In the previous week, we featured an analysis by Asymco based on IBM research that points to an interesting phenomenon in the mobile industry in the U.S. While Android market share is on the rise, its engagement rate is not growing as fast as with the other leading mobile platform, notably iOS. While Asymco did not venture to give an exact reason as to this so-called engagement paradox, a few possible explanations were offered.
These include the possibly disparity in income levels, given that the barrier to entry to the iPhone is higher, with all the inexpensive, entry-level devices running Android. This does not mean that Android users earn less in general, but that people who opt for cheap Android phones may not exactly be getting the same experience as those using more expensive higher-end devices. Also, the analysis did not discount the fact that the more popular Android phones are not exactly cheap — take the Galaxy S3 and Note 2 for instance, which are considered premium devices.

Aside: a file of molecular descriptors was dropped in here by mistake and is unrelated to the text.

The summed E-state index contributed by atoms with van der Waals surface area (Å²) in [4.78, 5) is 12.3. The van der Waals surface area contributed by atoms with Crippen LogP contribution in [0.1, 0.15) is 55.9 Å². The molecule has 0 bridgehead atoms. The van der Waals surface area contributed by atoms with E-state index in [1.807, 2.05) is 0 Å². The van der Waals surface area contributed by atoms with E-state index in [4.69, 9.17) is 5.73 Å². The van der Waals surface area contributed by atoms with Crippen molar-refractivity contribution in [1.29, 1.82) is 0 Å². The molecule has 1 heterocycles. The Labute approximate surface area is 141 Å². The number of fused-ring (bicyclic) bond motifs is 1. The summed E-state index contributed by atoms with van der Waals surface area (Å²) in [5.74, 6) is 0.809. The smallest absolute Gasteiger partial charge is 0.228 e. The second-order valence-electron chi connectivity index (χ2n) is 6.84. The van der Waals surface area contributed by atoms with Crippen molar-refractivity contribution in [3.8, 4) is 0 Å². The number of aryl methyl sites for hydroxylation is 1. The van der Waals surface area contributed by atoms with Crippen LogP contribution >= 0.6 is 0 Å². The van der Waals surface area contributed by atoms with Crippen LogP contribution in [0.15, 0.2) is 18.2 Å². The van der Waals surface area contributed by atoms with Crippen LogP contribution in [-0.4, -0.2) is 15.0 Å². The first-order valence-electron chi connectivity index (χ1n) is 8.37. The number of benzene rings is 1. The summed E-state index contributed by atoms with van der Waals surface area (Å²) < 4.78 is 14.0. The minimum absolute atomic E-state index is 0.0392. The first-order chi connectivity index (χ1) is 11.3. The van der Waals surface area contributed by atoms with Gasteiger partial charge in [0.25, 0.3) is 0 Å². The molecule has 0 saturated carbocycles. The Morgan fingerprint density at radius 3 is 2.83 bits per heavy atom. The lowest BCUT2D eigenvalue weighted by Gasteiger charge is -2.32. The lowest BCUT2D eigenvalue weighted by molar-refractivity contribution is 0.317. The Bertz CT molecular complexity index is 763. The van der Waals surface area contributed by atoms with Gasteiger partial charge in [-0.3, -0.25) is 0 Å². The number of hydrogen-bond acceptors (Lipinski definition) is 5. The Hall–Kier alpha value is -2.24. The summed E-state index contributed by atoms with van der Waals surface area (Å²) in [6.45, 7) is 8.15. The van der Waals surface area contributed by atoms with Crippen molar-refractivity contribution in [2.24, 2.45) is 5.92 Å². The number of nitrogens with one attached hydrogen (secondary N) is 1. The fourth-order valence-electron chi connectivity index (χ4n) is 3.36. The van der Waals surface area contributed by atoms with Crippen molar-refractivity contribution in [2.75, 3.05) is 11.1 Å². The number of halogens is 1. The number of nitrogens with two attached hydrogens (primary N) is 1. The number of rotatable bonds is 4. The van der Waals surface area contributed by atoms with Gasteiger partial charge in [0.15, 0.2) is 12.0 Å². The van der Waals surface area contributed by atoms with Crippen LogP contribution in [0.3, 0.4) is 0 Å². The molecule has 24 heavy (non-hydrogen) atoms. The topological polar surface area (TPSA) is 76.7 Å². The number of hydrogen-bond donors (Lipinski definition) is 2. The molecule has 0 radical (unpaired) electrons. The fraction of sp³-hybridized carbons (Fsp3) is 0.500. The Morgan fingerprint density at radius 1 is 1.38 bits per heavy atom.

Tech Thoughts dug deeper into the analysis, and brought in additional figures from NetApplications. Here are a few highlights:
In essence, while the earlier analysis by Asymco left out any possible cause for the so-called engagement paradox, Tech Thoughts says it’s likely to have been influenced by limitations related to OS versions. Yes, Android shipments and activations are growing, and yes, users are not as active in their browsing and online purchase activities as with iOS. But that’s probably because many of these devices are lower-end Android smartphones that don’t exactly give users an excellent browsing experience.
If you’ve experienced browsing using different devices — from low-end to high-end, and with different screen sizes and OS versions — would you agree with this interpretation?